The Administrative Appeals Tribunal recently affirmed a decision by CASA to refuse a licence to a pilot who suffered an epileptic seizure during a solo flight.
The Tribunal accepted CASA’s position that the risk posed by an epileptic pilot was too great to meet the requirements for a conditional Class 2 medical certificate, and also accepted the medical risk was too high for a licence condition that the pilot only fly alongside a licensed pilot in a dual controlled aircraft.
Mr Robey had accrued 12,018 flying hours and was endorsed to operate eleven kinds of aircraft, when he suffered a seizure during a solo flight in 2009. It took about 20 minutes for Mr Robey to regain consciousness while in the air, after which he successfully completed an approach and landing at Bankstown Airport.
Post seizure, Mr Robey was grounded. CASA informed him that he did not meet the requirements for a Class 1 or 2 medical certificate under the Civil Aviation Safety Regulations 1998, as he had a history of seizure disorder and was ‘at risk of further seizures’ which created ‘a significant risk to flight safety’.
In 2018, Mr Robey had been seizure-free for 7 years, medication-free for 13 months and had been cleared for an unrestricted driver’s licence. He applied to CASA for a conditional Class 2 medical certificate to allow him to command a plane again. He said his risk could be mitigated by making his licence conditional on having a licensed, endorsed pilot in the second control seat. This application was rejected by CASA, and Mr Robey sought review of the decision by the Tribunal.
The Tribunal heard evidence from a neurologist and concluded that he had not reached the stage for a determination that he no longer suffered from epilepsy, using the criteria recommended by the peak professional body of epilepsy specialists. Those criteria required that a person experience no seizures for 10 years and have taken no anti-epileptic medication within the last five years.
CASA submitted that:
- the normally acceptable risk for a private pilot seeking a Class 2 medical certificate was in the range of 2% to 5% with some conditions being placed on pilots above the lower limit; and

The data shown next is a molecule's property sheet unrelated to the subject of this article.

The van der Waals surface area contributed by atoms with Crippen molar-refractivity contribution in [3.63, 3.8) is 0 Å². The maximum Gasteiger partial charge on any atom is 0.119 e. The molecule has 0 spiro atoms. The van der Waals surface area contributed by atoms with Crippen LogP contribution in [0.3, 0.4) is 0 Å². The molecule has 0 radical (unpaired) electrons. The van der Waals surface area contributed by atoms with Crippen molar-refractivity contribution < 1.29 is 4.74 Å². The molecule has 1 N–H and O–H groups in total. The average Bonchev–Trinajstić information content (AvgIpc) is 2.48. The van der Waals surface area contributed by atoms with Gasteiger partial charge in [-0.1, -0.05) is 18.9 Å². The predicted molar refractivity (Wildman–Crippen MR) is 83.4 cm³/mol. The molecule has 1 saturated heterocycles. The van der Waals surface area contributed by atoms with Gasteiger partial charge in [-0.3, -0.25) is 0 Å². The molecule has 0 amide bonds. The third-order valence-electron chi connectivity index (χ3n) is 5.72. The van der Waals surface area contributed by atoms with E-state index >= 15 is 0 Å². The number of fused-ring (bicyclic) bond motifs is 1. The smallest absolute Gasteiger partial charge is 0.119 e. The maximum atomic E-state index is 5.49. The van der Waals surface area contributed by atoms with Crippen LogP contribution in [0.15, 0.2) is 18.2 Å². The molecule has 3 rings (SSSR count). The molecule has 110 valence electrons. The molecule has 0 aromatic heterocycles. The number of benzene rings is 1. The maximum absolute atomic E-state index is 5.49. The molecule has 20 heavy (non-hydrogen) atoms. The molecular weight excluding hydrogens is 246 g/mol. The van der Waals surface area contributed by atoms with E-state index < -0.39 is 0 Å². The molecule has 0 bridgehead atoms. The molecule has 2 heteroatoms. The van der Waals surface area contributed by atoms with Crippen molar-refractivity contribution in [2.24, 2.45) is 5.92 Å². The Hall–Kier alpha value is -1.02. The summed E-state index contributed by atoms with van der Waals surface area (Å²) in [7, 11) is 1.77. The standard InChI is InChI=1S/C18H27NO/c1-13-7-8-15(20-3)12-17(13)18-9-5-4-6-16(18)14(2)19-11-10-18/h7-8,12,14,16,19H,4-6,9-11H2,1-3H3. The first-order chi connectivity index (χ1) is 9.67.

- the decision to issue a certificate was ultimately made on the basis of whether there was a real and substantial (and not trivial) risk to the safety of air navigation.
The Tribunal accepted CASA’s submission that there was a higher than 5% chance annually of Mr Robey suffering an incapacitating event.
The Tribunal also found that there was a real risk regarding Mr Robey’s “potential or partial complete physical incapacitation, seizure, disorientation, memory loss, and/or impaired awareness of surroundings”.
Mr Robey submitted that this risk could be mitigated by conditions that he not pilot aircraft during take-off or landing. The Tribunal concluded that any conditions imposed on a medical certificate would be insufficient to mitigate the risks which Mr Robey’s current condition posed to safe aviation. In this case, because Mr Robey’s risk of a seizure (around 9.6%) was outside the risk levels in CASA’s guidelines (2% to 5%) for the issue of a Class 2 medical certificate, licence conditions would be inadequate to address the risk created by his condition.
As with its decision in Matthews v Civil Aviation Safety Authority  AATA 1163 (discussed in our 27 July 2020 bulletin), this recent decision reminds pilots and aviation operators that safety is paramount in pilot licensing.
Licence conditions can reduce risks arising from medical conditions. However, when the onset and adverse effects of a medical condition (such as epilepsy) are difficult to predict, licence conditions may be insufficient to reduce the risk which the conditions pose to safe aviation.
Civil Aviation Safety Regulations 1998 (CASA) regs 188.8.131.52, 184.108.40.206